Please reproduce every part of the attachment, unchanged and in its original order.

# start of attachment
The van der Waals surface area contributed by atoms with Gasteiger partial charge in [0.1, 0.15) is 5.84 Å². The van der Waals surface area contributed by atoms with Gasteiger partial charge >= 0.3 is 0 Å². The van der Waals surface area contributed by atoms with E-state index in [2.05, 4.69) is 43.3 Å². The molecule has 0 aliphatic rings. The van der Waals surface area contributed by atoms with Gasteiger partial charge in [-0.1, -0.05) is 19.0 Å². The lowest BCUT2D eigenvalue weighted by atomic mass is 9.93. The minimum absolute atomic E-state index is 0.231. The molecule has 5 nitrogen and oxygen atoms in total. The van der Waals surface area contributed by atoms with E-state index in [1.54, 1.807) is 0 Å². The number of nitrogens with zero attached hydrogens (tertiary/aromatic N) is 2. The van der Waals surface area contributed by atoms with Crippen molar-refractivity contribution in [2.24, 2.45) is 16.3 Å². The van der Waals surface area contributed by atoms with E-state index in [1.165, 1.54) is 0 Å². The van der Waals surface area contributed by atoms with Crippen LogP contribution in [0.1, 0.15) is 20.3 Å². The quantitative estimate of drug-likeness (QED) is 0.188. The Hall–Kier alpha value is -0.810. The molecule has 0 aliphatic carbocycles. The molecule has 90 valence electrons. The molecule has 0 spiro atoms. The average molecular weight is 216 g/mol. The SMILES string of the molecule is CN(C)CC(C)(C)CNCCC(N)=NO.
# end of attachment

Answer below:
The van der Waals surface area contributed by atoms with Gasteiger partial charge in [0.1, 0.15) is 5.84 Å². The van der Waals surface area contributed by atoms with Gasteiger partial charge >= 0.3 is 0 Å². The van der Waals surface area contributed by atoms with E-state index in [2.05, 4.69) is 43.3 Å². The molecule has 0 aliphatic rings. The van der Waals surface area contributed by atoms with Gasteiger partial charge in [-0.1, -0.05) is 19.0 Å². The lowest BCUT2D eigenvalue weighted by atomic mass is 9.93. The minimum absolute atomic E-state index is 0.231. The molecule has 5 nitrogen and oxygen atoms in total. The van der Waals surface area contributed by atoms with E-state index in [1.54, 1.807) is 0 Å². The number of nitrogens with zero attached hydrogens (tertiary/aromatic N) is 2. The van der Waals surface area contributed by atoms with Crippen molar-refractivity contribution in [2.24, 2.45) is 16.3 Å². The van der Waals surface area contributed by atoms with E-state index in [1.165, 1.54) is 0 Å². The van der Waals surface area contributed by atoms with Crippen LogP contribution in [0.1, 0.15) is 20.3 Å². The quantitative estimate of drug-likeness (QED) is 0.188. The Hall–Kier alpha value is -0.810. The molecule has 0 aliphatic carbocycles. The molecule has 90 valence electrons. The molecule has 0 spiro atoms. The average molecular weight is 216 g/mol. The SMILES string of the molecule is CN(C)CC(C)(C)CNCCC(N)=NO.